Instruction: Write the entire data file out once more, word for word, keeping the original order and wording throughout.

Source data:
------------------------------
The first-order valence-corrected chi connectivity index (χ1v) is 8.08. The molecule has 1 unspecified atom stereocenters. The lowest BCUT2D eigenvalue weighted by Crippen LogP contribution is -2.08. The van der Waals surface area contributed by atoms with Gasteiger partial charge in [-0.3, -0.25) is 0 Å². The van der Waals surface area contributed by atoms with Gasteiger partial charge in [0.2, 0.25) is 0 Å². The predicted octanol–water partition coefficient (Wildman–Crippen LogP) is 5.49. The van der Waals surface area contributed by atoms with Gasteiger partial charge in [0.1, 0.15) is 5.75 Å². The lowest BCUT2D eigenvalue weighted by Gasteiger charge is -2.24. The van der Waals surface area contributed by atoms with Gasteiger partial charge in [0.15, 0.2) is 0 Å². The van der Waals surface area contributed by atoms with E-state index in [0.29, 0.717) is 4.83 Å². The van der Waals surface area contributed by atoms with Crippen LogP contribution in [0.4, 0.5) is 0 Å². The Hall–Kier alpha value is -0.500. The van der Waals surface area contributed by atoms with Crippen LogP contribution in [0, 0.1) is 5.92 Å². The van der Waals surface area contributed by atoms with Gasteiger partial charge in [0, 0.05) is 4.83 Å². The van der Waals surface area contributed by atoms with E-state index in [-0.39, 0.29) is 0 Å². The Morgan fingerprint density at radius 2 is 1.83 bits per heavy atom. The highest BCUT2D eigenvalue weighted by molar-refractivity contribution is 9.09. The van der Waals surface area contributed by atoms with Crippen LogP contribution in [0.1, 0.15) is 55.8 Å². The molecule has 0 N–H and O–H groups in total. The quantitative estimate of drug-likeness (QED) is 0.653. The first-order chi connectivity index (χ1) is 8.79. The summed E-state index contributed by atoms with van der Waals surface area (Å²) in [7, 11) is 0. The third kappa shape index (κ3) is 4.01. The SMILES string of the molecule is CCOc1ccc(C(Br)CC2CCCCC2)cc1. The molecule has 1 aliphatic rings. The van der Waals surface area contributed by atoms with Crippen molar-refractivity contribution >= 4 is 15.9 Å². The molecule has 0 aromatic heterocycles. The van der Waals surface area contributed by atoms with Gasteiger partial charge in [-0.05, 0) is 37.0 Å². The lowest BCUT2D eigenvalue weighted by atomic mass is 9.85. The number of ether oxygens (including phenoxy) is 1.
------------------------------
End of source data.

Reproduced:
The first-order valence-corrected chi connectivity index (χ1v) is 8.08. The molecule has 1 unspecified atom stereocenters. The lowest BCUT2D eigenvalue weighted by Crippen LogP contribution is -2.08. The van der Waals surface area contributed by atoms with Gasteiger partial charge in [-0.3, -0.25) is 0 Å². The van der Waals surface area contributed by atoms with Gasteiger partial charge in [0.2, 0.25) is 0 Å². The predicted octanol–water partition coefficient (Wildman–Crippen LogP) is 5.49. The van der Waals surface area contributed by atoms with Gasteiger partial charge in [0.1, 0.15) is 5.75 Å². The lowest BCUT2D eigenvalue weighted by Gasteiger charge is -2.24. The van der Waals surface area contributed by atoms with Gasteiger partial charge in [0.15, 0.2) is 0 Å². The van der Waals surface area contributed by atoms with E-state index in [0.29, 0.717) is 4.83 Å². The van der Waals surface area contributed by atoms with Crippen LogP contribution in [0.4, 0.5) is 0 Å². The Hall–Kier alpha value is -0.500. The van der Waals surface area contributed by atoms with Crippen LogP contribution in [0, 0.1) is 5.92 Å². The van der Waals surface area contributed by atoms with Gasteiger partial charge in [0, 0.05) is 4.83 Å². The van der Waals surface area contributed by atoms with E-state index in [-0.39, 0.29) is 0 Å². The Morgan fingerprint density at radius 2 is 1.83 bits per heavy atom. The highest BCUT2D eigenvalue weighted by molar-refractivity contribution is 9.09. The van der Waals surface area contributed by atoms with Crippen LogP contribution in [0.1, 0.15) is 55.8 Å². The molecule has 0 N–H and O–H groups in total. The quantitative estimate of drug-likeness (QED) is 0.653. The first-order chi connectivity index (χ1) is 8.79. The summed E-state index contributed by atoms with van der Waals surface area (Å²) in [7, 11) is 0. The third kappa shape index (κ3) is 4.01. The SMILES string of the molecule is CCOc1ccc(C(Br)CC2CCCCC2)cc1. The molecule has 1 aliphatic rings. The van der Waals surface area contributed by atoms with Crippen molar-refractivity contribution >= 4 is 15.9 Å². The molecule has 0 aromatic heterocycles. The van der Waals surface area contributed by atoms with Gasteiger partial charge in [-0.05, 0) is 37.0 Å². The lowest BCUT2D eigenvalue weighted by atomic mass is 9.85. The number of ether oxygens (including phenoxy) is 1.